Background: The present in vivo and in vivo experiments were performed to test the hypothesis that in rats with glomerular proteinuria, the bioactive growth factors transforming growth factor-beta (TGF-beta) and hepatocyte growth factor (HGF) are ultrafiltered into tubular fluid, can interact with respective receptors in apical tubular cell membranes, increase the expression and basolateral secretion of C-C-chemokines, which interact with cells in the renal interstitium and indirectly cause myofibroblasts to increase the expression of extracellular matrix proteins.
Methods: HGF and TGF-beta were measured by Western blot and bioassay in glomerular ultrafiltrate that was collected by nephron micropuncture from rats with diabetic nephropathy and control rats. Proximal tubular and collecting duct cells were incubated with diluted proximal tubular fluid or recombinant human HGF (rhHGF) or rhTGF-beta and expression of C-C-chemokines was measured by RT-PCR and ELISA. Interactions of tubular cell chemokines with macrophages and indirectly with myofibroblasts were also examined using cell culture models.
Results: In rats with glomerular proteinuria due to diabetic nephropathy mature, bioactive HGF as well as active and latent TGF-beta were detected in early proximal tubular fluid. Specific HGF- and TGF-beta type II receptors were expressed in apical tubular membranes more in diabetic compared to control rats. Incubation of cultured mouse proximal tubular cells (mPTC) or medullary collecting duct cells (mIMCD-3) with diabetic rat proximal tubular fluid increased MCP-1 and RANTES mRNA levels as well as secreted peptide up to threefold. In contrast, high glucose (450 mg/dL), bovine serum albumin (BSA) or rat albumin (each at 100 micrograms/mL) or 10 nmol/L insulin-like growth factor-I (IGF-I; which was also present in glomerular ultrafiltrate in rats with diabetic nephropathy) did not affect expression of these chemokines. Recombinant human TGF-beta as well as rhHGF each increased MCP-1 and RANTES mRNA as well as peptide levels several-fold. In cultured macrophages MCP-1 raised the secretion of TGF-beta, which in turn increased the expression of collagen type I and III as well as fibronectin in renal interstitial myofibroblasts about 2.5 to 4-fold.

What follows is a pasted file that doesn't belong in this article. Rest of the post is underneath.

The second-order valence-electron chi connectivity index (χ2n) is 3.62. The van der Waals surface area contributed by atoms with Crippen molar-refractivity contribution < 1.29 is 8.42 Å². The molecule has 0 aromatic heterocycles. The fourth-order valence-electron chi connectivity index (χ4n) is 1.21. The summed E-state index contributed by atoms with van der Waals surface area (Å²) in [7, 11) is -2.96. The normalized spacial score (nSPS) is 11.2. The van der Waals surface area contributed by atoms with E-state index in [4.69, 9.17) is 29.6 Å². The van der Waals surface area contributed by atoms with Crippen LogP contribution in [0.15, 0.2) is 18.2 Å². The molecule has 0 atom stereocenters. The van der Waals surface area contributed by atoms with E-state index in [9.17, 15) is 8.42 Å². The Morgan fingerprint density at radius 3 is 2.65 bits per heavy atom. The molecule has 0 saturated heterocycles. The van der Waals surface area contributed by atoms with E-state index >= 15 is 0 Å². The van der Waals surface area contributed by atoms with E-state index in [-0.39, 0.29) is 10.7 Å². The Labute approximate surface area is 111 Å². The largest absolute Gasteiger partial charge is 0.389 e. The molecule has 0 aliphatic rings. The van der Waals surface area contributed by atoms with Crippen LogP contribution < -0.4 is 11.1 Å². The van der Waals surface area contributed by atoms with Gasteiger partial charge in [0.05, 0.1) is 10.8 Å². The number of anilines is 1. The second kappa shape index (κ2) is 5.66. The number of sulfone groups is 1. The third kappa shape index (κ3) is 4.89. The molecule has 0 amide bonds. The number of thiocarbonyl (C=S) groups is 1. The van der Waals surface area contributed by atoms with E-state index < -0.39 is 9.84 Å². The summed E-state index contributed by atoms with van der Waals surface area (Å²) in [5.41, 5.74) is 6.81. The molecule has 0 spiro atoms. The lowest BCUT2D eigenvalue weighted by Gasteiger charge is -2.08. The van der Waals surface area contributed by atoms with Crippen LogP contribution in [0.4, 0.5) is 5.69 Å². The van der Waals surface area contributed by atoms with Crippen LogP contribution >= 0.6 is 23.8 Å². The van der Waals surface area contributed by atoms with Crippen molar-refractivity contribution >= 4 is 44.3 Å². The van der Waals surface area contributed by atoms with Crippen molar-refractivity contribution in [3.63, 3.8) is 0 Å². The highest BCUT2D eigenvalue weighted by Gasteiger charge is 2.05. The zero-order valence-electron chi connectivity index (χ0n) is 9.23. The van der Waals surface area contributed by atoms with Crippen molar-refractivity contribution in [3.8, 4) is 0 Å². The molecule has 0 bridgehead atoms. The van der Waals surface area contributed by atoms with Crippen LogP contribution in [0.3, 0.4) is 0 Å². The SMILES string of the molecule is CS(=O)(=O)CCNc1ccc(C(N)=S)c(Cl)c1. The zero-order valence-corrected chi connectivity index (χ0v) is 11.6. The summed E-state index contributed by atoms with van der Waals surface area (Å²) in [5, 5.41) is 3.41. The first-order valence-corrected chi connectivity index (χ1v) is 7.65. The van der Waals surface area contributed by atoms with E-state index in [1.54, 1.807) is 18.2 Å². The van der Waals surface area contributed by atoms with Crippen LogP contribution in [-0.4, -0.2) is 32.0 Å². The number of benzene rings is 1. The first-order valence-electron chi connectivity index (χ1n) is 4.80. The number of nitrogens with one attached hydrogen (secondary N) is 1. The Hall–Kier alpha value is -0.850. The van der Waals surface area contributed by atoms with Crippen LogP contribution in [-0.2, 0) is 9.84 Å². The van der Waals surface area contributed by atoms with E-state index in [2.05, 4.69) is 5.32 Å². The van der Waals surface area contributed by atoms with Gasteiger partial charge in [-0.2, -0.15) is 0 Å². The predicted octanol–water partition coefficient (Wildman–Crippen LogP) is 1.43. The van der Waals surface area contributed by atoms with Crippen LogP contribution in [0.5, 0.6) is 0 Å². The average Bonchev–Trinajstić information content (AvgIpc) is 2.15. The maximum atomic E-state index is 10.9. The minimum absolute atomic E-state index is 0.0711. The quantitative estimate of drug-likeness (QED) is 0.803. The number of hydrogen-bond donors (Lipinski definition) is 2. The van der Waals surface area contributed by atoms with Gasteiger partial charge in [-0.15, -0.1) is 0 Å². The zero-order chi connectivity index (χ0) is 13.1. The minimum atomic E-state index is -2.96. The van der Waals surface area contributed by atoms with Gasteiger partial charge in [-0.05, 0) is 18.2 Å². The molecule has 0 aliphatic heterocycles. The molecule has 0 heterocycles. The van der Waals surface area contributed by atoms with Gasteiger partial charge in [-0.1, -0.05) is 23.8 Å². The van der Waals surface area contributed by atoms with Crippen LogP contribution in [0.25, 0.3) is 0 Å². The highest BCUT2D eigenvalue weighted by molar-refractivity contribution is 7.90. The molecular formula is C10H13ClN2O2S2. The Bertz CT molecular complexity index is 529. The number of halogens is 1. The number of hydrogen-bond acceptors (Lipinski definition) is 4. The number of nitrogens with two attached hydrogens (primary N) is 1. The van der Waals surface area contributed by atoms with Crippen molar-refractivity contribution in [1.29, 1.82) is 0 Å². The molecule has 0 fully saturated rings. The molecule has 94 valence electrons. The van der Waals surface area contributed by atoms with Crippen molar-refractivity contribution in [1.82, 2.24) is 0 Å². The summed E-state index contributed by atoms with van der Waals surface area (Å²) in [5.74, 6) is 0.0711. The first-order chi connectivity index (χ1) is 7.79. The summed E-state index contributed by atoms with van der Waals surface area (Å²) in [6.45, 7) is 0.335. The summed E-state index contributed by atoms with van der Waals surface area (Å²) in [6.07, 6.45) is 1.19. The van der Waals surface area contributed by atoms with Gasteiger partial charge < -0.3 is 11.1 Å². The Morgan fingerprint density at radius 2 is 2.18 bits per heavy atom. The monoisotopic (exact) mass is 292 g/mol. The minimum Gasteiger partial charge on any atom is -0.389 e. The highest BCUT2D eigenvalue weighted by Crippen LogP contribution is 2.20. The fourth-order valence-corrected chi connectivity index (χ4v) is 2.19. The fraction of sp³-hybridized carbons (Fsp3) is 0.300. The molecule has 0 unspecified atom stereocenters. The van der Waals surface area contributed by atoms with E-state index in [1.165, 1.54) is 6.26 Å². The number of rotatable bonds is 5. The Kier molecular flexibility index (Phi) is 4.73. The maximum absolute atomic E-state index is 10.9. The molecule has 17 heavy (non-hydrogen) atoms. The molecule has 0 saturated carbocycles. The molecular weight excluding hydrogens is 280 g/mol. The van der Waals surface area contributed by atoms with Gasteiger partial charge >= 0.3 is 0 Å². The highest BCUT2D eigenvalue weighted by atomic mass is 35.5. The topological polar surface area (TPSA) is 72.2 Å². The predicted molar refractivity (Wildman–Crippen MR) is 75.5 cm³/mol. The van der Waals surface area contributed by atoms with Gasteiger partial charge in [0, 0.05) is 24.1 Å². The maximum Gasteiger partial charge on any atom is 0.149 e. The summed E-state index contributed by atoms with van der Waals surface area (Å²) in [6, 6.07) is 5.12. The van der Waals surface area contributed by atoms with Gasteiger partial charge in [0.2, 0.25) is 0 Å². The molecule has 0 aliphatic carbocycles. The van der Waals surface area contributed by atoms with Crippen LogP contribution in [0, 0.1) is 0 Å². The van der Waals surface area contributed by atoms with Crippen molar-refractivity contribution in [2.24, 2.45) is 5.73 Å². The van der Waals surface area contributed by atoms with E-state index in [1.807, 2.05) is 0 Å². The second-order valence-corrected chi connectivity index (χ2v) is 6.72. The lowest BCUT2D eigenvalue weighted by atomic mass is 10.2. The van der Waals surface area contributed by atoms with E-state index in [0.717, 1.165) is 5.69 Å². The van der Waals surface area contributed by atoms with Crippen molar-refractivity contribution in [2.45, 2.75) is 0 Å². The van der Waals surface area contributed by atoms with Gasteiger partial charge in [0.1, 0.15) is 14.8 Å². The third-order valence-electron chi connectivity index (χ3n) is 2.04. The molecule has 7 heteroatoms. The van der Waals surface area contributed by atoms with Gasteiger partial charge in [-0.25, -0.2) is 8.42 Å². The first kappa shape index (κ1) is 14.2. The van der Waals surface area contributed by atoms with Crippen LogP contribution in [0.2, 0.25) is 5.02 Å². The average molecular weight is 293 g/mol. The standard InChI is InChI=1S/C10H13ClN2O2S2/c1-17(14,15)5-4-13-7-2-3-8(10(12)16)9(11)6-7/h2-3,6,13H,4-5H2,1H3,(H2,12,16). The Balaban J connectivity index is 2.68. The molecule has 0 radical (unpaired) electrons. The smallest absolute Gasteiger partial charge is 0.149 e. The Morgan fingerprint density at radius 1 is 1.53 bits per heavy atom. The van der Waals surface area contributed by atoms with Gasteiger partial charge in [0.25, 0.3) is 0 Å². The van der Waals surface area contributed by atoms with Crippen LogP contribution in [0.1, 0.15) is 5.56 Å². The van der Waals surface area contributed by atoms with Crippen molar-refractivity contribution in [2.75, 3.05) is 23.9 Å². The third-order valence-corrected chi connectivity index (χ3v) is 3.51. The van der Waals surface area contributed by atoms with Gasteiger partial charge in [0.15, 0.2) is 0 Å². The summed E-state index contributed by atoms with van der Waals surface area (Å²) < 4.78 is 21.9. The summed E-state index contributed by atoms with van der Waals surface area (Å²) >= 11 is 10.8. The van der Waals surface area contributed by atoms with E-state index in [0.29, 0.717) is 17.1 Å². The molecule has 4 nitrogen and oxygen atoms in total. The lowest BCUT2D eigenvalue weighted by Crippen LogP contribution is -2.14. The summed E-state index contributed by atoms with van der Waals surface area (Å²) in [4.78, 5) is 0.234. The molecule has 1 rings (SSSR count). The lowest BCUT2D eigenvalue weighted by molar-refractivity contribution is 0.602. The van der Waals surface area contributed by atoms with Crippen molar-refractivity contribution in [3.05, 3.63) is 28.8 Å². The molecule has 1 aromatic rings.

Conclusions: Proteinuria-induced progressive renal interstitial fibrosis may be caused by glomerular ultrafiltration of high molecular weight bioactive growth factors, HGF and TGF-beta, which "activate" tubular cells through apical membranes. These apical signals are translated into basolateral events that are recognized by cells in the interstitium, such as the basolateral secretion of the C-C-chemokines MCP-1 and RANTES, which may (via macrophages) stimulate interstitial myofibroblasts, and thus lead to accumulation of extracellular matrix proteins and progressive interstitial fibrosis.